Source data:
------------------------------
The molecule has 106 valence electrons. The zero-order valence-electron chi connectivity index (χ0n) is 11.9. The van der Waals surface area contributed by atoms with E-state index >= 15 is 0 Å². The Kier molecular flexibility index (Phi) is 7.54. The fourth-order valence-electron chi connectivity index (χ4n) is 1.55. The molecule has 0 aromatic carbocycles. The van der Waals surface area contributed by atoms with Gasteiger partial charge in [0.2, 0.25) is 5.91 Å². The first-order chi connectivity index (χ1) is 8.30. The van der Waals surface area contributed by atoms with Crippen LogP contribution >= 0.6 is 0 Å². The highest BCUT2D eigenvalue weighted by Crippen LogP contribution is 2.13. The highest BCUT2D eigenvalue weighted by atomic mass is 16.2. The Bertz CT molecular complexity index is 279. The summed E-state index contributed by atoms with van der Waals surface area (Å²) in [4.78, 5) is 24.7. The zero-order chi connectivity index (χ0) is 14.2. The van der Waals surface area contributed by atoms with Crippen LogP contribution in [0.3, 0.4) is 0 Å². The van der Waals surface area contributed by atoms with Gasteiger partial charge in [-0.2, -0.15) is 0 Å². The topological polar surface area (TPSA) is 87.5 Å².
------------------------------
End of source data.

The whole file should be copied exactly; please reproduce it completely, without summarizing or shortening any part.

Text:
The molecule has 106 valence electrons. The zero-order valence-electron chi connectivity index (χ0n) is 11.9. The van der Waals surface area contributed by atoms with E-state index >= 15 is 0 Å². The Kier molecular flexibility index (Phi) is 7.54. The fourth-order valence-electron chi connectivity index (χ4n) is 1.55. The molecule has 0 aromatic carbocycles. The van der Waals surface area contributed by atoms with Gasteiger partial charge in [0.2, 0.25) is 5.91 Å². The first-order chi connectivity index (χ1) is 8.30. The van der Waals surface area contributed by atoms with Crippen LogP contribution >= 0.6 is 0 Å². The highest BCUT2D eigenvalue weighted by Crippen LogP contribution is 2.13. The highest BCUT2D eigenvalue weighted by atomic mass is 16.2. The Bertz CT molecular complexity index is 279. The summed E-state index contributed by atoms with van der Waals surface area (Å²) in [4.78, 5) is 24.7. The zero-order chi connectivity index (χ0) is 14.2. The van der Waals surface area contributed by atoms with Crippen LogP contribution in [0.3, 0.4) is 0 Å². The van der Waals surface area contributed by atoms with Gasteiger partial charge in [-0.2, -0.15) is 0 Å². The topological polar surface area (TPSA) is 87.5 Å².